Despite less than ideal climatic conditions, featuring storms which threatened an otherwise perfect year, most parts of California had an excellent year for viticulture. Chardonnays and Sauvignon Blancs were picked at optimum ripeness, and Californian white wine was just about as good as it could be. Surprises and overcoming difficulties summed up much of the United States' wine industry in 2009, and many of the results from Oregon, Washington State and all over California speak for themselves, with the flagship Cabernet Sauvignon grapes having developed healthy, thick skins and thus plenty of character and distinction. Elsewhere in the New World, South Africa had a very good year in 2009, and wineries across the cape of the African continent are proclaiming it a truly great vintage.
In most of Europe, fine weather and punctual ripening periods produced some excellent wines, with many of the best coming out of France's Bordeaux and the surrounding regions. Merlot had an exceptionally good year in France, and wineries are proclaiming that the 2009 Merlot harvest was one of the best in living memory. Indeed, across most of France, ripening was relatively even, and red wine grapes such as Cabernet Franc, Syrah and others were reportedly highly characterful, with plenty of the required tannin levels with which to make high quality wines. Italy, too, had a very good 2009. Piedmont reported extremely favorable conditions throughout 2009, and their signature Nebbiolo grapes were more or less perfect when harvested, having benefited from the slight drop in temperature at the end of their ripening period. Veneto, too, had an enviable year, producing superb Pinot Grigio and Chardonnay wines in 2009.
Sangiovese qualifies as one of the truly ancient grape varietals of the Old World, and whilst it is now grown in several countries across the globe, it very much remains a classic grape of Italian wine making. One of the key features of the Sangiovese grape varietal is that it can act as a 'sponge' of flavors when maturing in oak, taking on the earthy and vanilla tones present in the barrel. These dark grapes produce a wide variety of fine wines, from the lively and strawberry flavored young wines which are growing in popularity, to the complex, spicy and delicious aged wines which are treasured by drinkers and collectors worldwide. With a history which dates back to before the times of the Roman empire, Sangiovese will no doubt continue to be a favorite for wineries wishing to plant grapes which will guarantee quality, and will always attract wine lovers worldwide.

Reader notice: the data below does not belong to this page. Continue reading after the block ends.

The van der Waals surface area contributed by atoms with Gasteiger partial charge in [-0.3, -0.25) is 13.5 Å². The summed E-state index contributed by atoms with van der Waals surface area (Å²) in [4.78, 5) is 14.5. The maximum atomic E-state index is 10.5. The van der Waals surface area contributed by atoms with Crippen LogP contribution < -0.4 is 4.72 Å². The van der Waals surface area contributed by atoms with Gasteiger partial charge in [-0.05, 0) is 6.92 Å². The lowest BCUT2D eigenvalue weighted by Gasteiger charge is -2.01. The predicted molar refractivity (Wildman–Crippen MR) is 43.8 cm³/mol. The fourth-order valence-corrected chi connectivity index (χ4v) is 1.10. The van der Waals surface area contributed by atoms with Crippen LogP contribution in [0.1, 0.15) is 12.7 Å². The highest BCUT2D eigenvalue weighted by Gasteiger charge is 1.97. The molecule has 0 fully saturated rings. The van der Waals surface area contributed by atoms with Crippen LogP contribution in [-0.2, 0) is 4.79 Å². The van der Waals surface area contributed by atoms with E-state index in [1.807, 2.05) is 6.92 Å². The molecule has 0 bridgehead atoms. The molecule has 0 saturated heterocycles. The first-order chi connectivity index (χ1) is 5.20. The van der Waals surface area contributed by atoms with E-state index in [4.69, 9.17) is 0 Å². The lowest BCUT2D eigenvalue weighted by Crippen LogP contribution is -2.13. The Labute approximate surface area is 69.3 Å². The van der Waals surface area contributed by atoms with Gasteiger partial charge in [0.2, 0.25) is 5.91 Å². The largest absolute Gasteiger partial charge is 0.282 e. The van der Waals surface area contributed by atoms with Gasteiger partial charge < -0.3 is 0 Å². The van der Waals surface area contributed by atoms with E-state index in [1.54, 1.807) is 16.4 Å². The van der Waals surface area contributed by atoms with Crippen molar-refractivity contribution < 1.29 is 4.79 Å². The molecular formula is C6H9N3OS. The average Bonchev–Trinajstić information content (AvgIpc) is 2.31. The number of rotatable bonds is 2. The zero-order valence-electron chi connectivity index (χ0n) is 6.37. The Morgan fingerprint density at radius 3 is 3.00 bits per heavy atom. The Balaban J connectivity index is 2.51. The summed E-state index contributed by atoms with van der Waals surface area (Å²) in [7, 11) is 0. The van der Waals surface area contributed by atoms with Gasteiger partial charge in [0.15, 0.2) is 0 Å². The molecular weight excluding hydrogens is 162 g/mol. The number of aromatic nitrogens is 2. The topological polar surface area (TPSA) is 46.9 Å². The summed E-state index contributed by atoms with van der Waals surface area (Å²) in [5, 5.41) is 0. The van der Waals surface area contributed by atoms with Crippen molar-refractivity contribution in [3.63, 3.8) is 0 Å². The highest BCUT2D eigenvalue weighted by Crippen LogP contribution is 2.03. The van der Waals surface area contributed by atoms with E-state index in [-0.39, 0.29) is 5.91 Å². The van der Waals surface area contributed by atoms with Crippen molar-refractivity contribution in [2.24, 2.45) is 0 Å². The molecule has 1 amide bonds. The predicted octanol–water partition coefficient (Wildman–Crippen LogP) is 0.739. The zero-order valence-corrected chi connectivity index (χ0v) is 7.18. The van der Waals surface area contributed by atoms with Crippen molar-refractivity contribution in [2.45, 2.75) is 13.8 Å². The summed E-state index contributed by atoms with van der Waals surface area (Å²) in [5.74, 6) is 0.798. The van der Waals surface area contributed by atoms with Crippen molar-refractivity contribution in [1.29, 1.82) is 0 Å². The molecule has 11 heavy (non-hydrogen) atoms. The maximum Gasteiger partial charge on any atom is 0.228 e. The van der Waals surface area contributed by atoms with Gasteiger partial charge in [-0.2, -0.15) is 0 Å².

Tuscany is probably Italy's most important and widely respected wine region, with a history which stretches back almost three thousand years, and a set of fine grape varietals which produce some of the most delicious quality white and red wines in the world. Sangiovese and Vernaccia varietal grapes are grown all over this expansive region, and the way they are handled, aged and processed varies from town to town. The beautiful hot climate of Tuscany helps these grapes reach full ripeness, despite the fact the soil of the region is generally problematic for the vintners who work there. Despite this, there is a dedication to quality and flavor in Tuscany which is more or less unmatched anywhere else in Italy, and a great mix of strong tradition and willingness to experiment and think outside the box which has been a wonderful recipe for success in the region.
There are few countries in the world with a viticultural history as long or as illustrious as that claimed by Italy. Grapes were first being grown and cultivated on Italian soil several thousand years ago by the Greeks and the Pheonicians, who named Italy 'Oenotria' â€“ the land of wines â€“ so impressed were they with the climate and the suitability of the soil for wine production. Of course, it was the rise of the Roman Empire which had the most lasting influence on wine production in Italy, and their influence can still be felt today, as much of the riches of the empire came about through their enthusiasm for producing wines and exporting it to neighbouring countries. Since those times, a vast amount of Italian land has remained primarily for vine cultivation, and thousands of wineries can be found throughout the entire length and breadth of this beautiful country, drenched in Mediterranean sunshine and benefiting from the excellent fertile soils found there. Italy remains very much a 'land of wines', and one could not imagine this country, its landscape and culture, without it.